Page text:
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The looming US-China trade war, explained

What happens if the world’s two largest economies can’t agree on what counts as fair trade?

A US-China trade war is on the horizon if Trump’s team and Xi’s team can’t come to an agreement on trade reforms.
A US-China trade war is on the horizon if Trump’s team and Xi’s team can’t come to an agreement on trade reforms.
AFP/Getty Images

President Donald Trump is sending his top economic advisers to Beijing this week for talks to avert a possible trade war with China.

US Treasury Secretary Steve Mnuchin, US Trade Representative Robert Lighthizer, and other senior economic officials will meet with Chinese officials on Thursday and Friday to discuss the two countries’ trade disagreements.

Among other things, the US wants China to import more American goods and to stop forcing American companies to hand over their prized intellectual property if they want to do business in China.

It already looks like talks are going to be tough. Chinese officials have declared they will refuse to discuss two of the US’s biggest demands, and US officials are signaling that they aren’t particularly optimistic.

“I’m always hoping but not always hopeful,” Lighthizer said at a US Chamber of Commerce event on Tuesday in advance of the China trip. “It’s a big, big challenge. There’s a very different system over there and a system that, in all honesty, has worked very well for the Chinese.”

If the two countries do manage to strike a deal, it could dramatically reduce tensions between the two world’s largest economies. But if they don’t strike a deal, or at least make serious progress toward one, things could go south fast — perhaps even escalating into a full-on trade war.

That sounds super scary. But what is a trade war, actually? What would it mean for the average American?

What follows is a brief guide to what a trade war is and why it could be so costly for both the US and China.

What is a trade war?

To understand what a trade war is, you first need to know what a normal trade dispute looks like.

Countries disagree with each other all the time about what counts as an unfair trade practice, clashing over policies like government subsidies for industries. There are a few different ways they handle their disagreements.

Let’s say the US finds out that Country X uses generous government subsidies to make its production of tennis balls cheaper and give them an unfair price advantage over tennis balls made in the US. The US then has a few options for how to respond.

Washington can take Country X to the World Trade Organization — the world’s supreme court on trade — and complain about its subsidies of tennis balls. The hope would be that the WTO forces Country X to cut its subsidies or gives the US permission to use trade barriers against Country X’s tennis balls.

The second option the US has is to initiate direct negotiations with Country X over its tennis ball subsidies and come to some kind of compromise agreement.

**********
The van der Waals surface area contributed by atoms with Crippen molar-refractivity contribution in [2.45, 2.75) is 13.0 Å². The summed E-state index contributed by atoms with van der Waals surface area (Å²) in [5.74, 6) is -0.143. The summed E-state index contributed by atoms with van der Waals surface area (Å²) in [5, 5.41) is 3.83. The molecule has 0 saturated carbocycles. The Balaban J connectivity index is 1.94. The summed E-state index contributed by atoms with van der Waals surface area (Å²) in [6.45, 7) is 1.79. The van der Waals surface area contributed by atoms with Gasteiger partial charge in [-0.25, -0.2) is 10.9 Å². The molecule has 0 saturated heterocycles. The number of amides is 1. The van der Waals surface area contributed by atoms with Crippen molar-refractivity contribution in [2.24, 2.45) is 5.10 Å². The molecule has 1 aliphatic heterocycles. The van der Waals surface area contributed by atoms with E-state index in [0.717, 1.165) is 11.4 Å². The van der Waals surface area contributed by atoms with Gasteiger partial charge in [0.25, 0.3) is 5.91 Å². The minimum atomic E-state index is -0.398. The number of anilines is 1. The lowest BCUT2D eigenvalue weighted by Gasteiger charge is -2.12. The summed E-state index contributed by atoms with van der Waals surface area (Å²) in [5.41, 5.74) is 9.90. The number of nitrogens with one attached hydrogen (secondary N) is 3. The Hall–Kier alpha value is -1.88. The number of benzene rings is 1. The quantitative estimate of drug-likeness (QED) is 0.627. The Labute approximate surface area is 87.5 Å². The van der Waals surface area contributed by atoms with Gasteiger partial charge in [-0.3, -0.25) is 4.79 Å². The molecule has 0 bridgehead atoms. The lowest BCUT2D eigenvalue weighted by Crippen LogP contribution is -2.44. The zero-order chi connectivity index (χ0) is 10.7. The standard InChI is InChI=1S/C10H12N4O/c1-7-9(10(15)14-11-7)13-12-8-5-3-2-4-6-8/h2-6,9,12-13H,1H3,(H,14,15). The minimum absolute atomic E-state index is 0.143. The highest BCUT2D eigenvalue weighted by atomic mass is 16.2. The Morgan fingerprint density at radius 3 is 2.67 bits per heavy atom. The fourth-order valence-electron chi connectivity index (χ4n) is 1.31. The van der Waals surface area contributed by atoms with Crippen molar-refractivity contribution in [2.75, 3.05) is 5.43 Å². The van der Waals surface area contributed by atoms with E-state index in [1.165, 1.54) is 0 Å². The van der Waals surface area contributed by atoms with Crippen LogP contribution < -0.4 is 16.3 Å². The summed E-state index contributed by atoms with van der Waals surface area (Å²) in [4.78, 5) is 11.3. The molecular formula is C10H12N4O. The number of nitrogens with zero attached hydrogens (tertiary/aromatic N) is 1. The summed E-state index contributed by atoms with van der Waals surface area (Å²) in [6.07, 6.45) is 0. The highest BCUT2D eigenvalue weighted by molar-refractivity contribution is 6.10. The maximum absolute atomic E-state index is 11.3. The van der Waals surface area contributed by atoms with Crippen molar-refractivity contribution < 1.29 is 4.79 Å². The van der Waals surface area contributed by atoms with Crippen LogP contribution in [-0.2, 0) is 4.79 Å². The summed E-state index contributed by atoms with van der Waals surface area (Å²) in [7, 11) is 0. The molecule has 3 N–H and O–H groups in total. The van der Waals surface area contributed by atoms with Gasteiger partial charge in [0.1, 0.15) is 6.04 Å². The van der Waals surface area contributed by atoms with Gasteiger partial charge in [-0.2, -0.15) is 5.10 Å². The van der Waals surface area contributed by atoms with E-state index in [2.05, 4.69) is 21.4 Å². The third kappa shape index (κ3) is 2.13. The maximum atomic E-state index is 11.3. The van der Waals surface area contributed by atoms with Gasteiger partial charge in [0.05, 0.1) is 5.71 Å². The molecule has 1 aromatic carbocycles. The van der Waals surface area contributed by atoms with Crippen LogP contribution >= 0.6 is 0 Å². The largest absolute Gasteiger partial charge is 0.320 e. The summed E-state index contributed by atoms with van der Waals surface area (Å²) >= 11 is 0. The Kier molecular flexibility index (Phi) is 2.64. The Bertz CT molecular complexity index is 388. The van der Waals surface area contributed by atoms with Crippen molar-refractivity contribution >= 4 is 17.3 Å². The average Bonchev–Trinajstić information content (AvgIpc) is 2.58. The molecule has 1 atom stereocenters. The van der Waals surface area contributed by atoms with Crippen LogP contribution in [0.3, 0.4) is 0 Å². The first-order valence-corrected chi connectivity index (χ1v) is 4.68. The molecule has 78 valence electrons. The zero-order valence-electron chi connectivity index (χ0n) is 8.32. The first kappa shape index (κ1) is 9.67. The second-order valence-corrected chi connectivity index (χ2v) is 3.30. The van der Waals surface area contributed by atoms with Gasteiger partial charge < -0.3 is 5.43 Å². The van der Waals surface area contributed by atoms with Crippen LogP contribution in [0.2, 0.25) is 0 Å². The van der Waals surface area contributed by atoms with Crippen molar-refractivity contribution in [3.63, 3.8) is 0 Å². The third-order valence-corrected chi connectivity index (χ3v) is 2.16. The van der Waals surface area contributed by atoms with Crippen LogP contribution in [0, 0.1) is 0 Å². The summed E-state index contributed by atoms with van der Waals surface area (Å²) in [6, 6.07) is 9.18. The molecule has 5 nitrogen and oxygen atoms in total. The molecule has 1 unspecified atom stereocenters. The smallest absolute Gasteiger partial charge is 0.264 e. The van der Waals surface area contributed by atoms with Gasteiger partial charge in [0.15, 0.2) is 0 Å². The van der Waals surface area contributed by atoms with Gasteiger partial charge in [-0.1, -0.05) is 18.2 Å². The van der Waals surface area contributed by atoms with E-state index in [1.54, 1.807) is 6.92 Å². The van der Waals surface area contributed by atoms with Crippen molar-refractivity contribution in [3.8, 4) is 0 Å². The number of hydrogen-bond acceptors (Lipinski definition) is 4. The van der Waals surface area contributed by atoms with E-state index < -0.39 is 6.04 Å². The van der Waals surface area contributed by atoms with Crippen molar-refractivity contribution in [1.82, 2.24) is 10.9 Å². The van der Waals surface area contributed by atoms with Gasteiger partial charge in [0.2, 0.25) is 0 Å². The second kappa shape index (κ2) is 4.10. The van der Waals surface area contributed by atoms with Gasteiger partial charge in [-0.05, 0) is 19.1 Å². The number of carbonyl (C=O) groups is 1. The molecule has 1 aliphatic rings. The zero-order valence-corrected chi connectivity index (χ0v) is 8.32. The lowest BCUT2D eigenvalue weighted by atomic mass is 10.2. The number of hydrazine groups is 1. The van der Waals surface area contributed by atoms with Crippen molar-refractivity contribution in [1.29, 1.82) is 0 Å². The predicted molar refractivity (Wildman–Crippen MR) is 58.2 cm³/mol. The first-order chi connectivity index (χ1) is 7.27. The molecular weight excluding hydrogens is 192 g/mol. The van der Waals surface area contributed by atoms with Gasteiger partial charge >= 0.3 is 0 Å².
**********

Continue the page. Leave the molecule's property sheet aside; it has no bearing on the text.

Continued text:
If neither of those works or seems desirable, the US could impose tariffs, or punitive border taxes, on Country X’s tennis balls and say it won’t let up until the tennis ball subsidies are reversed. Country X might then choose to come to the negotiating table to try to find a solution. The problem is that it could also choose to impose its own tariffs on an American export that it thinks the US handles unfairly.

Experts say that what separates a trade dispute from a trade war is the way that third situation unfolds. It’s a trade dispute if the US and Country X’s tariffs on each other are one-off strikes. But if the initial tit-for-tat causes further escalations, in the form of higher or more tariffs, then it becomes a trade war.

Phil Levy, who was a senior official on President George W. Bush’s Council of Economic Advisers, told me that his rule of thumb for characterizing something as a trade war is that the escalation of trade barriers is “uncontrolled.”

That is, when disputes veer from the conventional channels for sorting out disputes — and threaten to become the source of serious economic harm for both economies.

Are the US and China heading toward a trade war?

AFP/Getty Images

The US and China are already engaging in what Monica de Bolle, a senior fellow at the generally pro-free trade Peterson Institute for International Economics, calls a “pre-trade war.”

First, on April 3, Trump unveiled a list of more than 1,300 Chinese exports — which included flat-screen televisions, aircraft parts, and medical devices — that he said he plans to hit with 25 percent tariffs. The tariffs are intended to punish Beijing for restricting US investment in China and stealing American intellectual property. Combined, they would affect about $50 billion worth of Chinese exports.

The very next day, China struck back, unveiling its own list of US exports that it plans to hit with 25 percent tariffs. The proposed package could affect more than 100 American-made products, including cars, airplanes, and soybeans — the top US agricultural export to China. Combined, they would cover about $50 billion worth of US exports, perfectly mirroring the US tariffs.

But it didn’t stop there. The day after China’s announcement, Trump directed his trade team to identify tariffs on an additional $100 billion worth of goods, clearly intending to escalate even further after seeing Beijing’s readiness to match his initial tariffs.